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Impact Investing: It's Time

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Imagine a future with an abundance of quality jobs, affordable homes in environmentally sustainable and thriving neighborhoods and continuous innovation in the delivery of basic services that saves taxpayers billions of dollars, all supporting Benjamin Franklin's maxim that "an ounce of prevention is worth a pound of cure."

This is the country that people envision when they think of the American Dream -- and the same, shared vision that led President Obama to call the issues of growing inequality and economic immobility "the defining challenge of our time," arguing that government should -- as it has in the past -- play a supportive role in alleviating the nation's social crises.

But in a time of reduced public resources, how will we get there?

Through smart public-private partnerships that leverage impact investing, the practice of investing for intentional, measurable positive social and environmental outcomes in addition to financial returns.

The good news is that impact investing is quickly gathering steam. For example, while just six percent of U.S. pension funds report that they have made an impact investment, fully 64 percent expect to in the future, according to a recent World Economic Forum survey.

To be sure, growth in impact investing presents an historic opportunity for public leadership. Government plays a critical role in driving investors to opportunities with social and environmental impact, and both public and private actors working to address today's myriad challenges are realizing the importance of combining forces.

Several powerful policy levers supporting impact investing in the U.S. already exist, directing private capital to communities and causes that stand to benefit from additional investment. Consider, for example, the Community Reinvestment Act, which requires depository banks to make loans and investments in underserved places where they have branches; the Sustainable Communities Initiative, which is encouraging cross-sector collaboration and co-investment in U.S. metropolitan regions; and Program Related Investment tax law, which provides an incentive to foundations for making some investments in support of their charitable purpose, in place of grants.

While these policies have quietly benefited millions of people, government can do more to facilitate the growth of impact investing, leveraging private dollars into needy communities across the country. In order to enable public officials to capitalize on the full potential of impact investing, Pacific Community Ventures (PCV), the Initiative for Responsible Investment (IRI) at the Hauser Institute for Civil Society at Harvard University and Enterprise Community Partners, have created the Accelerating Impact Investing Initiative (AI3), with initial support from the Ford Foundation and Surdna Foundation.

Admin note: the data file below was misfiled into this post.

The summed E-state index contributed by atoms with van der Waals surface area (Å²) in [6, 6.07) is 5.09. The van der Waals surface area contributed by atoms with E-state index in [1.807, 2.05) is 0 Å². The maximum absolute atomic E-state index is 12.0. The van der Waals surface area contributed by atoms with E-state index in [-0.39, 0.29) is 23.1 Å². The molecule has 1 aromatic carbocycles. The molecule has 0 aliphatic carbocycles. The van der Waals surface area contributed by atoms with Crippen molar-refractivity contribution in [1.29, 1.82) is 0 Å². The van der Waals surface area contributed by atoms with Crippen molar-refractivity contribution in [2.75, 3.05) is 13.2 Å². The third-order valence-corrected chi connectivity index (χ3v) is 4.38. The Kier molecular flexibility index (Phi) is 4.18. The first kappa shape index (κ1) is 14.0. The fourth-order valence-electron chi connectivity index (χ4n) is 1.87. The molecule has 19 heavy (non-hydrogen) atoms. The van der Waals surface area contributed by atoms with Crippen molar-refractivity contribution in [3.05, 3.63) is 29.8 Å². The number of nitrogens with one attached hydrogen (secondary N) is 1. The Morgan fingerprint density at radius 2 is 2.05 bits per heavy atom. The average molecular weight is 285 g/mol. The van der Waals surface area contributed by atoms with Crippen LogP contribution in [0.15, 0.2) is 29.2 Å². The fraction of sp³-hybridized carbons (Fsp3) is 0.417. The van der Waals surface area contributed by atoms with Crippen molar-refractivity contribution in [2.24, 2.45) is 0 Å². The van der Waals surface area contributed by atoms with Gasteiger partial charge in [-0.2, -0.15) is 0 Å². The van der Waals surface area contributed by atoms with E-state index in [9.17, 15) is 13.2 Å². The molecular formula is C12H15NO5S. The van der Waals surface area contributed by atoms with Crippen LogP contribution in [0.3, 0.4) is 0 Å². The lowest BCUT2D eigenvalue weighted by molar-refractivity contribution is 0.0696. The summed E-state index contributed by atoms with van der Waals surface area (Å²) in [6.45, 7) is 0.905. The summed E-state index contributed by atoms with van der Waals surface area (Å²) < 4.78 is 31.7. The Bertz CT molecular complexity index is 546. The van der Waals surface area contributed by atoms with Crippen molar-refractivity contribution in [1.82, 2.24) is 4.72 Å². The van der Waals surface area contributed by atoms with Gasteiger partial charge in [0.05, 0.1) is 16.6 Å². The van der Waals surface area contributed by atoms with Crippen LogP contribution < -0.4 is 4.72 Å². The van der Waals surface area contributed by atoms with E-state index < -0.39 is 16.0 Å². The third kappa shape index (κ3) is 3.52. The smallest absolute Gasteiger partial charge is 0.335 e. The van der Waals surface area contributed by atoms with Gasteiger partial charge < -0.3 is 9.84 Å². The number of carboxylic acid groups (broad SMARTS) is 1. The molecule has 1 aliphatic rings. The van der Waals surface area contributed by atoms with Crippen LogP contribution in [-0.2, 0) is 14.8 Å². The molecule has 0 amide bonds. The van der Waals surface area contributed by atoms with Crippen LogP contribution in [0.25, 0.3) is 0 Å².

The AI3 will be looking at opportunities to refresh and support key impact investing policies, including those named above and the many others that influence the ability and willingness of investors to put capital to work in sectors ranging from affordable housing and community economic development, to health, education, infrastructure and sustainable agriculture.

With the goal of developing a credible national policy platform for impact investing, the AI3 will:

  1. Engage -- collaborating with organizations that have already made significant progress building communities of practice;
  2. Examine -- providing the first, comprehensive mapping of existing policies and new ideas and
  3. Educate -- creating a learning agenda to educate key stakeholder groups on scaling impact investing as a public good.

Our goal is not to reinvent the wheel, but to build on the work of leading practitioners in the U.S., particularly in responsible and community investment. The U.S. is fortunate to have a strong existing policy infrastructure on which to draw, and a deep bench of large, high-quality impact investing intermediaries.

There are complementary efforts underway, not least those that emerged from the G8 Social Impact Investment Forum in London last June, hosted by Prime Minister David Cameron. This included an international task force, national advisory boards in a number of countries, including the U.S., and most recently the Global Learning Exchange, created by the World Economic Forum together with the Impact Investing Policy Collaborative, a global network of researchers and policymakers co-convened by PCV and the IRI.

Impact investing is attracting the attention of government and business leaders globally. We must ensure that, here at home, the urgency of the moment bolsters a unified vision and continuous legacy of policy innovation, creating pathways of opportunity for low-income people and places and making the American dream an achievable reality.

Ben Thornley is a director at Pacific Community Ventures

Abby Jo Sigal is senior vice president of innovation for Enterprise Community Partners.

David Wood is an adjunct lecturer in Public Policy and the Director of the Initiative for Responsible Investment (IRI) at the Hauser Institute for Civil Society at Harvard University.